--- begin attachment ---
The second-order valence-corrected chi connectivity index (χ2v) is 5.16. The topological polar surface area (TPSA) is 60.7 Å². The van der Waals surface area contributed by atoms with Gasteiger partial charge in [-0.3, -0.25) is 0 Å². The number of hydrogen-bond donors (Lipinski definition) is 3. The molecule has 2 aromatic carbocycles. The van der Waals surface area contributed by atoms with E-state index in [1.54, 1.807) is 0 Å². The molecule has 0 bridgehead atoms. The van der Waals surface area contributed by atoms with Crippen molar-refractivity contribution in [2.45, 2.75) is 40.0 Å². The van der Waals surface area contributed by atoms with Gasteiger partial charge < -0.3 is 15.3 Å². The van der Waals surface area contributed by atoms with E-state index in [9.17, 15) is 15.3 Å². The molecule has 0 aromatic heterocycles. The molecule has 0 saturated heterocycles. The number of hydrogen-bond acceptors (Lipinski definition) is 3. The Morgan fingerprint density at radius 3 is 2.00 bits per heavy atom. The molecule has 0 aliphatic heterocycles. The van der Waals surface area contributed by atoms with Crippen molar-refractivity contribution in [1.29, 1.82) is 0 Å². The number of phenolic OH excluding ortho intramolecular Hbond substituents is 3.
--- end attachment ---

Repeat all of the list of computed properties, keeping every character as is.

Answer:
The second-order valence-corrected chi connectivity index (χ2v) is 5.16. The topological polar surface area (TPSA) is 60.7 Å². The van der Waals surface area contributed by atoms with Gasteiger partial charge in [-0.3, -0.25) is 0 Å². The number of hydrogen-bond donors (Lipinski definition) is 3. The molecule has 2 aromatic carbocycles. The van der Waals surface area contributed by atoms with E-state index in [1.54, 1.807) is 0 Å². The molecule has 0 bridgehead atoms. The van der Waals surface area contributed by atoms with Crippen molar-refractivity contribution in [2.45, 2.75) is 40.0 Å². The van der Waals surface area contributed by atoms with Gasteiger partial charge < -0.3 is 15.3 Å². The van der Waals surface area contributed by atoms with E-state index in [9.17, 15) is 15.3 Å². The molecule has 0 aromatic heterocycles. The molecule has 0 saturated heterocycles. The number of hydrogen-bond acceptors (Lipinski definition) is 3. The Morgan fingerprint density at radius 3 is 2.00 bits per heavy atom. The molecule has 0 aliphatic heterocycles. The van der Waals surface area contributed by atoms with Crippen molar-refractivity contribution in [1.29, 1.82) is 0 Å². The number of phenolic OH excluding ortho intramolecular Hbond substituents is 3.